How do we create more jobs? How can we fix the budget deficit? Is education meeting the needs of the 21st century workplace? How can philanthropists better leverage their social venture investments?
These are just some of the questions that were answered by Milken’s various panels of experts, keynote speakers, and visiting dignitaries last year at the 2011 Milken Institute Global Conference.
More than 3,000 of the world’s top leaders gathered in Beverly Hills to share ideas on the theme, “Shaping the Future.” The purpose of the conference certainly went well beyond sharing ideas, as attendees found themselves putting together real world solutions to some of our nation’s, and world’s, biggest problems.
This conference is one of the world’s leading economic think tanks. The mission of the Milken Institute is to address some of the biggest challenges of our time.
If you are part of the Vistage community you can register for this year’s conference at a discounted rate of 50% off registration by clicking here and entering the discount code VISTAGE-GC12.
If you are interested in learning more about what can be found at the conference in detail, read about some of my favorite panels from last year’s conference (or check out the complete session videos), to learn about solutions to some of the biggest challenges we face in business today:
The Consequences of the First Brain Drain in U.S. History
Sparks fly as lively panel members discuss why top talent is leaving U.S. shores. Craig Barrett, Retired Chairman/CEO of Intel Corp., steals the spotlight as he shares the dismal state of our K-12 system, the importance of cultivating engineers, and three musts for creating wealth in the United States.
The Power and Economics of Social Media
Most of us can no longer deny the massive potential of social media to connect businesses with customers. But does the true economic power lie only within a handful of giant companies—and is the model sustainable? This Milken panel of digital bigwigs shares secrets on how every company can leverage social media today—and how this young frontier may have even more promise than business leaders have grasped so far.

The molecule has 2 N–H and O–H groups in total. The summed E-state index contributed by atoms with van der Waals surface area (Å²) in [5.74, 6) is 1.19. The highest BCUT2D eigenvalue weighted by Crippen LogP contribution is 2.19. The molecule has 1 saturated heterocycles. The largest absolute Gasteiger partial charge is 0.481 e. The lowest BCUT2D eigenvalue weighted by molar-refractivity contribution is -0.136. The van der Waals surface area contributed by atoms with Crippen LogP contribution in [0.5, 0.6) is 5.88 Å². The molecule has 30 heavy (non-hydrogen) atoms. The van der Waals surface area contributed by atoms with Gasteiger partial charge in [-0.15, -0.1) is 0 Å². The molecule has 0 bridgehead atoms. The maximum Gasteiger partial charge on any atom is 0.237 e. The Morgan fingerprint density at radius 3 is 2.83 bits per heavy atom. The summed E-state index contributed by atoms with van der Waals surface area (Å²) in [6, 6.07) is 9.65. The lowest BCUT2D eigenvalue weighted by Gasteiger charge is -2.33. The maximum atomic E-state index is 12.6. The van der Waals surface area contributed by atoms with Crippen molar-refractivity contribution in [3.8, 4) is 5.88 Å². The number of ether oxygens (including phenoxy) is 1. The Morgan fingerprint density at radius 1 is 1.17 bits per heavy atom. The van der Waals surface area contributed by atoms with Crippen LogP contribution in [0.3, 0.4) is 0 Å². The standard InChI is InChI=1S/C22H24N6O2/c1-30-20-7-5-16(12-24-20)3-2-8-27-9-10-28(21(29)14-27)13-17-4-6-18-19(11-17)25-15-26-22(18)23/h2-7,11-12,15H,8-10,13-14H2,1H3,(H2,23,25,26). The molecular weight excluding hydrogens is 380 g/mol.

Conversations on Leadership
It’s one thing to read about the practices and principles of leadership in a book—and quite another to watch leaders, who are among the best in their respective fields, share their experiences and insights in such a candid conversation. The panelists include: former Major League Baseball manager Joe Torre, Safeway President and CEO Steven Burd, UCSF Chancellor Susan Desmond-Hellmann, and Wynn Resorts Chairman and CEO Steve Wynn. While their career paths could not have been more different, the common themes about authenticity, matching actions with words, leveraging both the positive and negative aspects of our past, and recognizing the need for more mutual respect in our society could not be more poignant.
Breaking the Gridlock: Do we have the Political Will?
Congress has been on the fence about how to cut the federal budget. Is there any hope of reaching a bipartisan agreement on the budget and on other issues? Is the government corrupt? Why do Congress and the media ignore important issues and solutions that are most important to the general public? This panel includes perspectives of those who have been on the inside as they weigh in on issues surrounding public policy: Former U.S. Senator Norm Colman, Former Congressman Harold Ford Jr., Senior Fellow at Georgetown Public Policy Institute Andy Stern, and Former Congressman Vin Weber.
Gary Becker and Mike Milken on the Marketplace of Ideas
Nobel Prize Laureate Gary Becker is recognized as one of the most influential economists in the world. He has tackled issues such as racial discrimination, the economic motivations behind crime, human capital, time allocation, fertility and the legalization of drugs. According to economist Steven Levitt, “He has come up with the big ideas that have changed how we look at the world.” In this conversation with Michael Milken, Gary Becker discusses how to attack the problems with immigration, social security, human capital, education and various other concerns that we face as American citizens.